Given these factors, the Appellate Court agreed with our stance, setting a precedent for what constitutes an insufficient withdrawal and the trial court’s responsibilities in such situations. In a well-reasoned opinion issued by Chief Justice Scott E. Stevens, the Appellate Court found that the trial court erred in its decision to allow the attorney’s withdrawal without adequately investigating whether there was “good cause” for the withdrawal. The Appellate Court was concerned that the trial court didn’t exercise its “inherent power” to protect the Appellants from prejudice resulting from the sudden withdrawal of their counsel right before a critical summary judgment hearing.

The court reasoned, among other things, that no “good cause” was shown where the prior counsel’s affidavit lacked specific details, merely stating that there were “irreconcilable differences” without elaborating on what those differences were; the affidavit did not discuss or make any provisions for the potential adverse impact of the counsel’s withdrawal on the Defendants; and the affidavit did not explicitly state that it complied with the Texas Rules of Civil Procedure and/or the Code of Professional Responsibility.

The court also examined the cumulative effect of the Defendants’ behavior and history of representation throughout the litigation. While the Defendants had represented themselves pro se for most of the case and had some issues with complying with court procedures, they had made efforts to secure legal representation. Therefore, the court concluded that they were not at fault for their lack of counsel and should not be penalized for it.

Because the trial court failed to consider these factors, the Appellate Court found that the lower court had abused its discretion. The Appellate Court thus remanded the case to the trial court for further proceedings.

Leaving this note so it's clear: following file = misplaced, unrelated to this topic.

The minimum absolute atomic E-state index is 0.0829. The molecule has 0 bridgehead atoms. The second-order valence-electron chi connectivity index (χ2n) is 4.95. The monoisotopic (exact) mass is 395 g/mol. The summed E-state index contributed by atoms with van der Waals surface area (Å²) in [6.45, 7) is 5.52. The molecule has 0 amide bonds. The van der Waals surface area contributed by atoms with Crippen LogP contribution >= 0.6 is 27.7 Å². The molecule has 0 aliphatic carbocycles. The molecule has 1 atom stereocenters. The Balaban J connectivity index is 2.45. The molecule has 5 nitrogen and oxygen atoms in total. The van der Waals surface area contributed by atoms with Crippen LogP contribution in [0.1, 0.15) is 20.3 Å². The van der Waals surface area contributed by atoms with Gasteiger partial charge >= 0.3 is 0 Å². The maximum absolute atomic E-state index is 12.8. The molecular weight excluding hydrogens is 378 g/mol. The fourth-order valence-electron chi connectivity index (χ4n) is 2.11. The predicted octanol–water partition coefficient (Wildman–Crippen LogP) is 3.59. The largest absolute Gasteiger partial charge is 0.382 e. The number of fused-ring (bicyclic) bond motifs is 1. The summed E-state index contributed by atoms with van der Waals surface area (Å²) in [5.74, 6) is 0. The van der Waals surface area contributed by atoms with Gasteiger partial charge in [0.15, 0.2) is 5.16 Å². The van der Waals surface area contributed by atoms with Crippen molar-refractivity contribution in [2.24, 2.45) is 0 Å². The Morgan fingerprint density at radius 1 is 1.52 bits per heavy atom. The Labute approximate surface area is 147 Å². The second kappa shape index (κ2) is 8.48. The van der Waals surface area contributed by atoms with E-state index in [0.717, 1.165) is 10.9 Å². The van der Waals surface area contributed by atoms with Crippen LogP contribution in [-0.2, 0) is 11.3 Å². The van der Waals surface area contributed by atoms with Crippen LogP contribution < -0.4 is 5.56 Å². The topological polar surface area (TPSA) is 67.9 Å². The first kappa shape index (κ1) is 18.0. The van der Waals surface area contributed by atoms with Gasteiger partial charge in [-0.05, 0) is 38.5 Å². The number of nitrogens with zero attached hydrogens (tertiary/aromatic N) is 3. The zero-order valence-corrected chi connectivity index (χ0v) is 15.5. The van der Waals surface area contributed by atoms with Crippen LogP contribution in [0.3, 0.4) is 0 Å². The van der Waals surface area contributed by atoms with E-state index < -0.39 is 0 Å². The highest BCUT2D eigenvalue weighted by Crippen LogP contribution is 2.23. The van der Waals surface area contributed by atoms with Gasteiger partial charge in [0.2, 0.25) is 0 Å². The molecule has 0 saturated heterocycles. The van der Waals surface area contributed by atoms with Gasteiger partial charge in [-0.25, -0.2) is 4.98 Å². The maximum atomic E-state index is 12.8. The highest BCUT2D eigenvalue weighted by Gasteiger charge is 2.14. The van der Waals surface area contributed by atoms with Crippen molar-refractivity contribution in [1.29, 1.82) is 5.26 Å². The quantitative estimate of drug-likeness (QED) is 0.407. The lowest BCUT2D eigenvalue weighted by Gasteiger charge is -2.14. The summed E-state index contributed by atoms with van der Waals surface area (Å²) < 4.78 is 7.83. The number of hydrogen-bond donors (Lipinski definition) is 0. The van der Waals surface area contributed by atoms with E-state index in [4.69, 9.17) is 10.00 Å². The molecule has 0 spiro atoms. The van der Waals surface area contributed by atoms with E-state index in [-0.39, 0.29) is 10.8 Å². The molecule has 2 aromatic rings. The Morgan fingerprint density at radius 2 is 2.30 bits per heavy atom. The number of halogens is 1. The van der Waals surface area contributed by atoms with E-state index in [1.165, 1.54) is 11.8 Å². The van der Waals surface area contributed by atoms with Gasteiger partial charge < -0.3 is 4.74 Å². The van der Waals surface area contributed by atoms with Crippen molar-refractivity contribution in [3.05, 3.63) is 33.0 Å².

The Appellate Court’s opinion underscores the critical need for withdrawing attorneys to take reasonable steps to protect their clients, especially near crucial deadlines. It also highlights the responsibility of the trial court to thoroughly investigate such matters to prevent an abuse of discretion and to mitigate the adverse effects on parties involved.

While the legal proceedings are still pending, this successful appeal reflects our firm’s commitment to navigating complex legal and procedural issues, ensuring our clients are not adversely affected.


Effective Representation Matters: This case highlights the importance of experienced legal counsel, especially in complicated appeals involving multiple procedural hurdles.

Understand Procedural Nuances: The Appellants were faced with a complex set of rules, making it critical for legal professionals to dissect these rules effectively to benefit the client.

Fight for Fairness: The system is designed to provide justice for all. This case serves as an example that the courts will listen when procedural fairness is called into question, provided you have the right representation

Stay tuned for more updates on this case.

Disclaimer: This blog post is for informational purposes only and should not be construed as legal advice.

Emily E.G. Bradford

Emily is a business, IP, and employment lawyer based in Houston, TX. She has over 5 years of experience working with a variety of businesses in Texas and throughout the U.S. She previously served as the Managing Editor of Oklahoma City University School of Law’s Law Review and was named to the Texas Super Lawyers list of Rising Stars for 2022. No more than 2.5 percent of the young lawyers in Texas are selected to receive the Rising Stars honor.

As the founder of WedLawk, and being an entrepreneur herself, she is especially passionate about helping startups succeed. To learn more about Emily, visit the “About” page.